Craig Williams, an agriculture consultant who is chairman of county's Republican Party committee and member of the party's state committee, told CNBC that he and his wife were originally paying $1,100 per month for their Wellmark plan in late 2015.
"Now it's $1,700 per month," the 53-year-old Williams said. That's a 55 percent increase in premiums alone.
"We're talking up to $20,000 in premiums" for a year, which is not an insignificant amount for the couple's household budget, he said.
And "then our deductible went from $1,000 per person to ... $3,600 per person," Williams said, referring to the payments that he and his wife must make before their insurance covers the cost of a variety of health services.
Williams said the rising cost of the couple's insurance was bad enough, then they learned in April that Wellmark wouldn't sell plans in the state next year.
Now Williams is worried that Medica will leave the state, leaving the couple with no option for health insurance next year.
"We've always had health-care coverage, and it's just been part of our life forever," Williams said. "The thought of not having it anymore is scary."
He noted that he and his wife are both in good health, at the moment, and don't use their insurance coverage heavily.
"I don't really need the insurance now," Williams said. "But if something catastrophic happens then everything we've worked for my entire life is at risk."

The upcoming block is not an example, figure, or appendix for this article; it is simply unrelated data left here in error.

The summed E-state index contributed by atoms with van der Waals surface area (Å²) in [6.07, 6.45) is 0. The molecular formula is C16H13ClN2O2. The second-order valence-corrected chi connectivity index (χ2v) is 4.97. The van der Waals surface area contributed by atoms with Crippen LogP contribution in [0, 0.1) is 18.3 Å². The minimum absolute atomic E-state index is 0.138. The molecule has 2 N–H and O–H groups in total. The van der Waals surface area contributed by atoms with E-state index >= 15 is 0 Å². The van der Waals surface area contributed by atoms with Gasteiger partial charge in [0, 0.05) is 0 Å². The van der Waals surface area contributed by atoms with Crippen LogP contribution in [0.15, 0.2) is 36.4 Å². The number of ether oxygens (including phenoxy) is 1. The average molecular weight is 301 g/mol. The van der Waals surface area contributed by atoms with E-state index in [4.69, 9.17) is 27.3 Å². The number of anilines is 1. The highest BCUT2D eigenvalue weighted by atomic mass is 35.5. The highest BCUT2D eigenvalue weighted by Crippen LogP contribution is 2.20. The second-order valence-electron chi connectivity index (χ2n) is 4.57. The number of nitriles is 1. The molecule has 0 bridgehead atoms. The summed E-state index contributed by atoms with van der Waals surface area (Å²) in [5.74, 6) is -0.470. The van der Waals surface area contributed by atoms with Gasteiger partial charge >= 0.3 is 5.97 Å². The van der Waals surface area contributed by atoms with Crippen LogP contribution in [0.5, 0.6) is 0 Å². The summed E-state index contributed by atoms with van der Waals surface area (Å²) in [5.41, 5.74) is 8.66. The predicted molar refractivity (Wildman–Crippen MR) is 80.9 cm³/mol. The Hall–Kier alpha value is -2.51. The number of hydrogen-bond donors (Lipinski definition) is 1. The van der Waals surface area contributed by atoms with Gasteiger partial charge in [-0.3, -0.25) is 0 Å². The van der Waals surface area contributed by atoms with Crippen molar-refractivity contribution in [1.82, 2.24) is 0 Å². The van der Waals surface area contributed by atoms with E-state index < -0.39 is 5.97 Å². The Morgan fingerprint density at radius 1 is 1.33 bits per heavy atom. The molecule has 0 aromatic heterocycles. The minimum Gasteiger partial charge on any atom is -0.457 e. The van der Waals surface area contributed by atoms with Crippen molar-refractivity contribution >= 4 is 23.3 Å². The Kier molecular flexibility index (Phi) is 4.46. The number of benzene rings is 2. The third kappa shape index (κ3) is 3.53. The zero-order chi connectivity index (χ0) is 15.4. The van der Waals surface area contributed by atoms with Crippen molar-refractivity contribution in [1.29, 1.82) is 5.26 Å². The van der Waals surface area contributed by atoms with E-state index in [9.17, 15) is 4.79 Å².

Having an Obamacare plan is "expensive," Williams said. "But not having insurance is probably more expensive."
Williams said he has not paid close attention to the Republican-backed bill that passed the House of Representatives last month that would significantly reform Obamacare.
Nor has he, or anyone else in the public, seen the draft of a similar bill GOP members of the Senate are working on, because that drafting has been done in secret.
But Williams is worried that officials are running out of time in coming up with something that could address the risk to him and many other people who could have no options for insurance next year, or only an expensive option.
"I asked that question to the vice president," William said. "'Are we too late?'"
"He said, 'I don't think so.'" Williams said. But Pence added, according to Williams, "'We've got a lot of work to do.'"
Watch: Prescription for healthcare uncertainty